In this Artist Practice focused on the late Mladen Stilinović (1947-2016), art historian Amy Bryzgel highlights four of his artist books. Part of the MoMA Library’s collection, they previously were featured in the 2012 exhibition Scenes from Zagreb: Artists’ Publications of the New Art Practice curated by David Senior, Senior Bibliographer. Several of the books are in an accordion-fold format, common for Stilinović’s photobooks and pamphlets that include drawings, word constructions, and collages. Their handmade quality is visible in the covers and spreads presented here.
Mladen Stilinović was a self-taught artist who began actively producing work in the 1970s in Zagreb. In May 1975, he and his colleagues formed the “Group of Six Artists,” whose aim was to create art for a wider range of viewers than the traditional gallery-installed works attracted, and to get closer to and interact more with these viewers. The group exhibited in nontraditional venues, such as in public squares and courtyards, and even on the beach. They called what they did “exhibition-actions,” with both the exhibition component and the ensuing discussion between the artists and viewers integral to the work. A similar performative thread runs through Stilinović’s solo pursuits, not only in his actions and performances, but also in his two-dimensional photographic and installation work.
Cotton Pad Step (1975) is a performative object/performance that demonstrates this desire to interact with and thus involve the general public, as opposed to only the art-going public, in the artwork. Stilinović placed a large piece of cotton on the sidewalk, so that passersby had to either step on it or over it, thus either altering their path or making an imprint on the artwork. The artist documented the piece in photographs, then compiled them into a book, something he also did with 1st May 1975, which documented Yugoslavia’s May 1st celebrations in 1975. In addition to recording political billboards as well as posters, advertisements, and flyers hanging in shop windows, the photographs in 1st May 1975 document a love note—from the artist to his partner, the art historian Branka Stepančič—in which, across two banners strung high above the street, he announced “Ado Voli Stipu” (“Ado loves Stipu”) and its reverse, “Stipa Voli Adu” ( “Stipa loves Adu”). The juxtaposition of the official political messages with a range of more personal ones evokes the human level on which state-sponsored socialism was experienced.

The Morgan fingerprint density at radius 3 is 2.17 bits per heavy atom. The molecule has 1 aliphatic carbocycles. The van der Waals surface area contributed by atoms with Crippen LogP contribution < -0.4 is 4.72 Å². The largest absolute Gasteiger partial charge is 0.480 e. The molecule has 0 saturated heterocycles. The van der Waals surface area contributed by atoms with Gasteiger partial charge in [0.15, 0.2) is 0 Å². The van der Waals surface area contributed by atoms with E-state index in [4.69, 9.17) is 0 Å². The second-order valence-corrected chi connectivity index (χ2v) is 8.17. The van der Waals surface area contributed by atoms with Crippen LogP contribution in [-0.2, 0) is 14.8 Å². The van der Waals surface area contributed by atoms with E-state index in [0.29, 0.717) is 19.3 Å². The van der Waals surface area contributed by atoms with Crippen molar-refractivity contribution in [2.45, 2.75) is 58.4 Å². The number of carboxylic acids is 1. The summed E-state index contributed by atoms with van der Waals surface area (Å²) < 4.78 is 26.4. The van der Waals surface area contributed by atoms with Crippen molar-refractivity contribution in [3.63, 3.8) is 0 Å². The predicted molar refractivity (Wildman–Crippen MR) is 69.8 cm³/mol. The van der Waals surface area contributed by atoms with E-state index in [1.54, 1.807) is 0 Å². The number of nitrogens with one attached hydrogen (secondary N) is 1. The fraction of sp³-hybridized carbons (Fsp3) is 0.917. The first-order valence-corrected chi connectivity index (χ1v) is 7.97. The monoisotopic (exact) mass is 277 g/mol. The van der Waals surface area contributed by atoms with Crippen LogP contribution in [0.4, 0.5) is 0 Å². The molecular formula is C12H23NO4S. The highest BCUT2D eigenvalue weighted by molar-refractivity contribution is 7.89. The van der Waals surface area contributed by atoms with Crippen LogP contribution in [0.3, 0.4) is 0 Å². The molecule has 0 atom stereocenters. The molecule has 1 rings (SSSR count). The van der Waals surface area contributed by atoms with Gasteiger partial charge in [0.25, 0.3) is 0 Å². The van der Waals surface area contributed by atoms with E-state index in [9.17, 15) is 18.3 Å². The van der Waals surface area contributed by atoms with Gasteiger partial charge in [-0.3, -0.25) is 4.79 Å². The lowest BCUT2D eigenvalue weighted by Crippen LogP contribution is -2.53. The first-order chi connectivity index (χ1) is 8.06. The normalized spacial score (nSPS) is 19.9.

A similar photographic performance, documented in book form and displayed in accordion style to resemble a storyboard, was The Foot-Bread Relationship (1977), which functions as a metaphor for the power struggles implicit in all relationships. The images in this work show a person swinging his leg back and then kicking a piece of bread, which breaks apart when it hits a wall. The larger, stronger subject inevitably dominates the smaller, weaker one. Stilinović presented this piece in 1979 at the exhibition Works and Words at the de Appel Gallery in Amsterdam. After a performance entitled Discussion on Language and Power, in which the artist gave a speech in Croatian—which he insisted not be translated—he placed a piece of bread on the floor and proceeded to swing his leg back, as if to kick it, but then stopped. He then exhibited the accordion book of photographs of the “original” performance, demonstrating the lack of necessity for the live performance once documentation of it exists. His speech, like The Foot-Bread Relationship, is about power and dominance—the power and dominance of the Western/English–speaking art world over less visible regions, such as Eastern Europe, and over artists who do not speak English. In 1992, Stilinović famously codified this view in a now-iconic banner that reads An Artist Who Cannot Speak English Is No Artist.
The artist produced a number of accordion-style books that suggest the sequence of a film or the temporal aspect of the images. In Hairdressers (1975), the artist captured a slice of the everyday visual culture of Yugoslavia at the time, documenting a range of hairstyles on offer by local hairdressers, represented by drawings or graphic representations visible in shop windows and magazines.
A further exploration of power and hegemony can be seen in Exploitation of the Dead (1984–90) in which the artist analyzed and appropriated past styles and artworks by Russian avant-garde and Socialist Realist artists. By copying the work of these dead artists, and presenting it as his own, he exploits what he considered to be dead signs, in that they no longer convey meaning, or at least not the meanings intended in the originals.
For this self-trained artist, no source was off limits, be it the everyday material and visual culture that surrounded him or the institutional canon of art history. The artist who showed himself “at work” sleeping, in the photographic performance and series of eight photographs Artist at Work from 1978, represents the Duchampian thinker and flaneur, contemplating, dreaming, and strolling the streets in search of material. It is this performative strand that ran through his life that continues to live on in his performative photographs, inspiring the reader to flip through the images and thus engage with them, and their meaning, for him- or herself.